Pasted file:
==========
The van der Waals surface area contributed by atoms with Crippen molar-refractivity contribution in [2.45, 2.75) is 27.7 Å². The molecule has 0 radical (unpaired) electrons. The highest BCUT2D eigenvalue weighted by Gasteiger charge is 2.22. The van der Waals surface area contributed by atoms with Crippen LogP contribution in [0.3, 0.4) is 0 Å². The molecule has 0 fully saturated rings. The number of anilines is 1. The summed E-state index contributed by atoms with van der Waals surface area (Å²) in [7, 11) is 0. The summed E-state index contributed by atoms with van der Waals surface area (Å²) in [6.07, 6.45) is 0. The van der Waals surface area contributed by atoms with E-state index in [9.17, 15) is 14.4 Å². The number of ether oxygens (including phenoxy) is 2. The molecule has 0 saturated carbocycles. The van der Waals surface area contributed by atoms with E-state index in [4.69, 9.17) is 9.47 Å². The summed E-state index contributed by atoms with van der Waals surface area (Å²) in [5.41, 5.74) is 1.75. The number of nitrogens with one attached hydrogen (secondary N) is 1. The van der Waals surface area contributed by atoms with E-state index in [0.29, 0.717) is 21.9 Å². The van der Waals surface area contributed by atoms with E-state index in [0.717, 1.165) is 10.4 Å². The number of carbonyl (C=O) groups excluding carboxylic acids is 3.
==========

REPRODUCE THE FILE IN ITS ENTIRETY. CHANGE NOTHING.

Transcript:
The van der Waals surface area contributed by atoms with Crippen molar-refractivity contribution in [2.45, 2.75) is 27.7 Å². The molecule has 0 radical (unpaired) electrons. The highest BCUT2D eigenvalue weighted by Gasteiger charge is 2.22. The van der Waals surface area contributed by atoms with Crippen LogP contribution in [0.3, 0.4) is 0 Å². The molecule has 0 fully saturated rings. The number of anilines is 1. The summed E-state index contributed by atoms with van der Waals surface area (Å²) in [7, 11) is 0. The summed E-state index contributed by atoms with van der Waals surface area (Å²) in [6.07, 6.45) is 0. The van der Waals surface area contributed by atoms with E-state index in [9.17, 15) is 14.4 Å². The number of ether oxygens (including phenoxy) is 2. The molecule has 0 saturated carbocycles. The van der Waals surface area contributed by atoms with E-state index in [4.69, 9.17) is 9.47 Å². The summed E-state index contributed by atoms with van der Waals surface area (Å²) in [5.41, 5.74) is 1.75. The number of nitrogens with one attached hydrogen (secondary N) is 1. The van der Waals surface area contributed by atoms with E-state index in [0.29, 0.717) is 21.9 Å². The van der Waals surface area contributed by atoms with E-state index in [0.717, 1.165) is 10.4 Å². The number of carbonyl (C=O) groups excluding carboxylic acids is 3.